Money is starting to move through voice assistants.
Consumers are at the early stages of using voice assistants to order and pay for things.
Voice commerce is starting to catch on, with 9% of voice users having used spoken commands to make a purchase, according to a new study.
The study by BI Intelligence comprised a survey of 950 millennials and business leaders in a U.S. panel who make strategic decision in their organizations.
Thanks to plenty of TV commercials, Amazon’s Echo is one of the most widely known voice assistants. And thanks to many brands, such as Starbucks and Amazon itself, ordering products from them has been somewhat simplified.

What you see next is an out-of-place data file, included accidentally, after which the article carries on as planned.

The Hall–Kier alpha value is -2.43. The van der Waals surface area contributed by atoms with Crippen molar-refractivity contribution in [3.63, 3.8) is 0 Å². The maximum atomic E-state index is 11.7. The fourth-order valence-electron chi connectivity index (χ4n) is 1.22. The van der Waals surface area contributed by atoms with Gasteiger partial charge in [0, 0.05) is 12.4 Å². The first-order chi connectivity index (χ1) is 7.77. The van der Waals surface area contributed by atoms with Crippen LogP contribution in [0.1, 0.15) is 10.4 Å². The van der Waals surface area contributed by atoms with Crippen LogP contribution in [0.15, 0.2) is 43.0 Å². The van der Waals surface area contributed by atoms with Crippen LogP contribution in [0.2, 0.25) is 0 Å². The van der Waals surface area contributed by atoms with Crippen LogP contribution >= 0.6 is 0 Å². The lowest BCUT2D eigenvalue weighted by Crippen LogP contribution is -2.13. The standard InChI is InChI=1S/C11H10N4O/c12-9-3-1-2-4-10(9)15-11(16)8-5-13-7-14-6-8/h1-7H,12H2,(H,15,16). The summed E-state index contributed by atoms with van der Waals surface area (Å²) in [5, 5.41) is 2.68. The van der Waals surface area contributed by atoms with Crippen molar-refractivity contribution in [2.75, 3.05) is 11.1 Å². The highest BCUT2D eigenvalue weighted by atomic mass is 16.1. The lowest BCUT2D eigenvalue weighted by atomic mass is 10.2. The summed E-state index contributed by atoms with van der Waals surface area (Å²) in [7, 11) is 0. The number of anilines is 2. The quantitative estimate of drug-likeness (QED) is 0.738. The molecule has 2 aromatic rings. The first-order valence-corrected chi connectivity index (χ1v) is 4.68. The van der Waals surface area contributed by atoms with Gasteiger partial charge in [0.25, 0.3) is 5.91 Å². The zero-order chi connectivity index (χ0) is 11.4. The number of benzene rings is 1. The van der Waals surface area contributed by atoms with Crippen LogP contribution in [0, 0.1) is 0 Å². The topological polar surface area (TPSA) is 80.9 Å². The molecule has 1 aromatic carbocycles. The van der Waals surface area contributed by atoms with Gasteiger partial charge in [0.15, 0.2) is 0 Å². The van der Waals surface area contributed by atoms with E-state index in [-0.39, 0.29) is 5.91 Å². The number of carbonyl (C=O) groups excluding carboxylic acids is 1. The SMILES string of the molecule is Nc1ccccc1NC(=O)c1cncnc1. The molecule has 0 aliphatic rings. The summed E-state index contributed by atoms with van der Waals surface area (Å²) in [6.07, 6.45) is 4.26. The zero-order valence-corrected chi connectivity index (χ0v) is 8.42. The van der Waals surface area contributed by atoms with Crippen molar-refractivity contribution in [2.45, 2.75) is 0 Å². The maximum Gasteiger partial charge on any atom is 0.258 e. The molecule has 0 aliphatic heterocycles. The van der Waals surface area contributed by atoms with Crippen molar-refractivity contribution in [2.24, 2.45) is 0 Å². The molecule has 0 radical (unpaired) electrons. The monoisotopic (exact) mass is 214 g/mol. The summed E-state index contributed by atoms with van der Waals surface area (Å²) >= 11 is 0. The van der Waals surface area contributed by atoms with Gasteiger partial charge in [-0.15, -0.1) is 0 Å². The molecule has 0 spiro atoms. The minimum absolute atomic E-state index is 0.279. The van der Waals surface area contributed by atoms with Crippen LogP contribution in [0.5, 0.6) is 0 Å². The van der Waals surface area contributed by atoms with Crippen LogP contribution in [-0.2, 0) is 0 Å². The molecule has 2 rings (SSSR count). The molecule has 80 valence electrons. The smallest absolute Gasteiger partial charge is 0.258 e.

It’s relatively simple to ask Amazon’s Alexa to order you a coffee from Starbucks, so it’s waiting for you upon arrival.
Somewhat lower on voice-based money activities are paying bills and sending money to a friend.
While 2% of voice users have paid a bill with voice commands, only 1% have sent money to a friend that way.
Part of this is the market itself, since Capital One is the only bank that has supported voice-based bill payments via Amazon Echo.
Just as many people expected their PC functionality to migrate to smartphones, the next move is in the direction of doing more things by voice.
If an action can be initiated on a smartphone, it will become a prime candidate for a voice assistant.